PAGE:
During the mid-1980s, spaces began to emerge across Europe where computer hackers could convene for mutual support and camaraderie. In the past few years, the idea of fostering such shared, physical spaces has been rapidly adapted by the diverse and growing community of “makers,” who seek to apply the idea of “hacking” to physical objects, processes, or anything else that can be deciphered and improved upon. Some 1,100 hackerspaces have now been established globally.

A hackerspace is described by as a “community-operated physical space where people with common interests, often in computers, technology, science, digital art or electronic art, can meet, socialize, and/or collaborate.” Such spaces can vary in size, available technology, and membership structure (some being completely open), but generally share community-oriented characteristics. Indeed, while the term “hacker” can sometimes have negative connotations, modern hackerspaces thrive off of assimilating diverse viewpoints (and openness) – these often being the only guiding principles in otherwise informal organizational structures.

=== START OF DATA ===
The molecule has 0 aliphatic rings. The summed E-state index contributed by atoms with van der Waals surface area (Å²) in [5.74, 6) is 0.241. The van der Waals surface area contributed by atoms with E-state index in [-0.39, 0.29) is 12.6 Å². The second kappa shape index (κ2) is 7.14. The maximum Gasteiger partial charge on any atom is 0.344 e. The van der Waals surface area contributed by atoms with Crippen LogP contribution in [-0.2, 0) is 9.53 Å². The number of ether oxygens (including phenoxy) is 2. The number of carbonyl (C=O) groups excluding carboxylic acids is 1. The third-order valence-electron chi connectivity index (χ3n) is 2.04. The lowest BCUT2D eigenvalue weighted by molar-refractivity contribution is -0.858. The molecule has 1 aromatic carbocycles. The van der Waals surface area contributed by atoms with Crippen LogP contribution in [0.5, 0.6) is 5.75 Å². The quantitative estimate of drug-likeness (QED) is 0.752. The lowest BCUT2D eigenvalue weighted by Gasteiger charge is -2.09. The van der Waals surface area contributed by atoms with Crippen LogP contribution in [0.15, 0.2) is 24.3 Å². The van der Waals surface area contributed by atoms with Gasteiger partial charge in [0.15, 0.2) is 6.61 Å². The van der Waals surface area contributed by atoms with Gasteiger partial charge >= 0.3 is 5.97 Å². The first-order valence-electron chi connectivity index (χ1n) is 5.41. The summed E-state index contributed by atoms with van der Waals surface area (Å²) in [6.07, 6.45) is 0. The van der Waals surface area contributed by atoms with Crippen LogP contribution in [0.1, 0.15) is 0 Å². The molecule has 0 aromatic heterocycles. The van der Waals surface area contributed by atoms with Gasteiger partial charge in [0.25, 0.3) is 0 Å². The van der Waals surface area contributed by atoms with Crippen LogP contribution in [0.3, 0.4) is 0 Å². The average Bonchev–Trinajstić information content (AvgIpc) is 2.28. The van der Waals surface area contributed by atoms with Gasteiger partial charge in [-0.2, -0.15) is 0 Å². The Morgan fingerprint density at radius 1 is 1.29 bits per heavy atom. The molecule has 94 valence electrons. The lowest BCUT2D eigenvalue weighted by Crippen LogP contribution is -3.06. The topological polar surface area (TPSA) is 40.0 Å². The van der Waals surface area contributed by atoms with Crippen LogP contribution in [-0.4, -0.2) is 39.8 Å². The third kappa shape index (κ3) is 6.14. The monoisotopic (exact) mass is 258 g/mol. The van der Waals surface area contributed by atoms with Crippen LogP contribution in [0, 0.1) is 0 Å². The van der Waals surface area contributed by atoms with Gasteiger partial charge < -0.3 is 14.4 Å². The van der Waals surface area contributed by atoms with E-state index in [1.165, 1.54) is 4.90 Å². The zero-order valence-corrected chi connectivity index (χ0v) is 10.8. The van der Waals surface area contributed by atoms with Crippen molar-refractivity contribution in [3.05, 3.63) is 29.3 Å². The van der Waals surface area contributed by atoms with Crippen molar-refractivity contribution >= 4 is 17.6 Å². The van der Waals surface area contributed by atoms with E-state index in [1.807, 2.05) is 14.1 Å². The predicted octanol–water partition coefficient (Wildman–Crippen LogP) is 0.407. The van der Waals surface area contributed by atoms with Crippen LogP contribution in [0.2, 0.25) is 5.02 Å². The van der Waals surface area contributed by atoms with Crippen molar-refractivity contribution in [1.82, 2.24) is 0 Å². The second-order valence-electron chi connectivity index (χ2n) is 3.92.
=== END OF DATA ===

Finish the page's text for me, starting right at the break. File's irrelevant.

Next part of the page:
In recent years, the city of Detroit has emerged as a hotbed for hackerspaces and other DIY (“Do-It-Yourself”) experiments. Several hackerspaces can already be found throughout the city and several more are currently in formation. Of course, Detroit’s attractiveness for such projects can be partially attributed to cheap real estate, which allows aspiring hackers to acquire ample space for experimentation. Some observers have also described this kind of making and tinkering as embedded in the DNA of Detroit’s residents, who are able to harness substantial intergenerational knowledge and attract like-minded individuals.

Hackerspaces (or “makerspaces”) can be found in more commercial forms, but the vast majority of spaces are self-organized and not-for-profit. For example, the OmniCorp hackerspace operates off member fees to cover rent and new equipment, from laser cutters to welding tools. OmniCorp also hosts an “open hack night” every Thursday in which the space is open to the general public. Potential members are required to attend at least one open hack night prior to a consensus vote by the existing members for admittance; no prospective members have yet been denied.


A visit to one of OmniCorp’s open hack nights reveals the vast variety of activity and energy existing in the space. In the main common room alone, activities range from experimenting with sound installations and learning to program Arduino boards to building speculative “oloid” shapes – all just for the sake of it. With a general atmosphere of mutual support, participants in the space are continually encouraged to help others.